Understanding how opiates affect brain pathways to drive addiction cycle

Understanding how opiates affect brain pathways to drive addiction cycle

New research by Steven Laviolette's research team at Western University is contributing to a better understanding of the ways opiate-class drugs modify brain circuits to drive the addiction cycle. [More]
Neurological problems can impair sexuality

Neurological problems can impair sexuality

Neurological disorders can impair sexuality on a much more massive scale than frequently assumed, leaving loss of desire, erection problems and infertility in their wake. [More]
New player in calcium signalling pathways acts as molecular brake to Orai activation

New player in calcium signalling pathways acts as molecular brake to Orai activation

Information flow in cells relies on calcium as a key agent in several signalling pathways. Calcium dependent signalling is crucial in nearly every aspect of life - muscle movement, immune reactions, nerve function, light sensing and many such processes. [More]
New understanding of neurotransmitter transporter mechanism gives hope for treating depression, addicition

New understanding of neurotransmitter transporter mechanism gives hope for treating depression, addicition

When nerve cells have to communicate with each other in our brains, it involves release of small signal molecules, the so-called neurotransmitters, which act as chemical messengers in specific points of contact between nerve cells, called synapses. [More]
Researchers find new clue to understanding 'chemo brain' in cancer patients

Researchers find new clue to understanding 'chemo brain' in cancer patients

During and after chemotherapy, many cancer patients describe feeling a mental fog, a condition that has been dubbed "chemo brain." Why this happens is unclear, but researchers have found a new clue to understanding this syndrome. [More]
Increasing ghrelin levels during hunger can negatively affect decision making capabilities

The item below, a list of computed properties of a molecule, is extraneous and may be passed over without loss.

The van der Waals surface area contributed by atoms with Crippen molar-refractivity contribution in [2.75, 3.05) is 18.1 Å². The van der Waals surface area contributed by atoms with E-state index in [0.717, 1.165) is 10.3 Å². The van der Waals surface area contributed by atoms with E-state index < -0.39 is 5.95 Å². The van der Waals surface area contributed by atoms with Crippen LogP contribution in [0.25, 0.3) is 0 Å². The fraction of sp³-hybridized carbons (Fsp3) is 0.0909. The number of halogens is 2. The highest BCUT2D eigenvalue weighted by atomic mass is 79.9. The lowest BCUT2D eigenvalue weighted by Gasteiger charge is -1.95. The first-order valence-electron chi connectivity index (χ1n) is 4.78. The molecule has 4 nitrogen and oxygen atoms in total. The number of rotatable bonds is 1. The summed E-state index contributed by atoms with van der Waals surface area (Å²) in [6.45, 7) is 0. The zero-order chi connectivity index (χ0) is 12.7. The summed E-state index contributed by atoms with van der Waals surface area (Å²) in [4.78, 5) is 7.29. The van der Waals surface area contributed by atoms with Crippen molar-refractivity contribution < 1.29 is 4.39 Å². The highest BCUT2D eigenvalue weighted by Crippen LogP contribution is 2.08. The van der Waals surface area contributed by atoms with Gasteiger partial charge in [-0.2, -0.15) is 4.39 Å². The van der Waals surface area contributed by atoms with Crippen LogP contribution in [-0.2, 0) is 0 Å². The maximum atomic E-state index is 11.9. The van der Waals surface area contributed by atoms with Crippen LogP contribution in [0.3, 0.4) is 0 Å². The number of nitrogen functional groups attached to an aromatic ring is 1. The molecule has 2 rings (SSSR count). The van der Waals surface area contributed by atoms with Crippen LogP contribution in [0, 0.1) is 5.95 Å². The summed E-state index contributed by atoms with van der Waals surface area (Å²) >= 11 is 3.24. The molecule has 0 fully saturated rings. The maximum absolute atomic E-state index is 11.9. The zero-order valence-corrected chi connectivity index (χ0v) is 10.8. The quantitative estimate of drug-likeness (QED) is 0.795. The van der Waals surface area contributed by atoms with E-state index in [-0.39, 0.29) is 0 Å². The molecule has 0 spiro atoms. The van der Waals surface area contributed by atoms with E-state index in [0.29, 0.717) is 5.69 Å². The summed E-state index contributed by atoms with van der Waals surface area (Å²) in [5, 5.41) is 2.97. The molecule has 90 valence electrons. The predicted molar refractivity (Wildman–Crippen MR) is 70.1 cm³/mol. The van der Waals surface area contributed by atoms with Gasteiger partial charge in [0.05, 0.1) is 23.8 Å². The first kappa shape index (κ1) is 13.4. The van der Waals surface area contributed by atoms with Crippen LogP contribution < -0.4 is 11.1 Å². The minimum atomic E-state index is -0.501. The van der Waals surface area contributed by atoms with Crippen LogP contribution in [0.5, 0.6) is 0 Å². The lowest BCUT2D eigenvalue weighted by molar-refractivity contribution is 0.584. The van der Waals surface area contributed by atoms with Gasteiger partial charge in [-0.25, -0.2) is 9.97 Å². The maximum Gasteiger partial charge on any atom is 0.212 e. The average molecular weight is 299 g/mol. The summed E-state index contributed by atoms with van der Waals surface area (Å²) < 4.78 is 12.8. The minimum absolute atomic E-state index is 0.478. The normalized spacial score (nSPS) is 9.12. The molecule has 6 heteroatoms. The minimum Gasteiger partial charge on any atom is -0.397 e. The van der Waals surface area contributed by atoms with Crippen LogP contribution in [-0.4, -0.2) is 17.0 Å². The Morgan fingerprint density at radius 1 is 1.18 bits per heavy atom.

Increasing ghrelin levels during hunger can negatively affect decision making capabilities

Never make a decision when you are hungry. The hormone ghrelin - that is released before meals and known to increase appetite - has a negative effect on both decision making and impulse control. Such were the results of a recently conducted study at Sahlgrenska University. [More]
Oral administration of Jakinibs reduces Parkinson's disease pathogenesis in rat model

Oral administration of Jakinibs reduces Parkinson's disease pathogenesis in rat model

University of Alabama at Birmingham researchers report the first documentation that suppressing a key cell-signaling pathway in a rat model of Parkinson's disease reduces pathogenesis. Oral administration of AZD1480 — one of the JAK/STAT pathway inhibitors generally known as Jakinibs — lessened the destructive inflammation and nerve cell degradation in the area of the brain affected by Parkinson's. [More]
Lund study shows transplanted nerve cells can survive for many years in diseased human brain

Lund study shows transplanted nerve cells can survive for many years in diseased human brain

In the late 1980s and over the 1990s, researchers at Lund University in Sweden pioneered the transplantation of new nerve cells into the brains of patients with Parkinson's disease. The outcomes proved for the first time that transplanted nerve cells can survive and function in the diseased human brain. Some patients showed marked improvement after the transplantation while others showed moderate or no relief of symptoms. [More]
Nuplazid (pimavanserin) tablets approved to treat hallucinations and delusions

Nuplazid (pimavanserin) tablets approved to treat hallucinations and delusions

The U.S. Food and Drug Administration today approved Nuplazid (pimavanserin) tablets, the first drug approved to treat hallucinations and delusions associated with psychosis experienced by some people with Parkinson's disease. [More]
Researchers explore changes in Parkinson's-affected cells at different stages of the disease

Researchers explore changes in Parkinson's-affected cells at different stages of the disease

It's an unsettling thought: You could be walking around for 20 years developing Parkinson's disease and not even know it. [More]
Dopamine neuron transplants controlled by designer drug may fight Parkinson's disease in mice

Dopamine neuron transplants controlled by designer drug may fight Parkinson's disease in mice

A University of Wisconsin-Madison neuroscientist has inserted a genetic switch into nerve cells so a patient can alter their activity by taking designer drugs that would not affect any other cell. The cells in question are neurons and make the neurotransmitter dopamine, whose deficiency is the culprit in the widespread movement disorder Parkinson's disease. [More]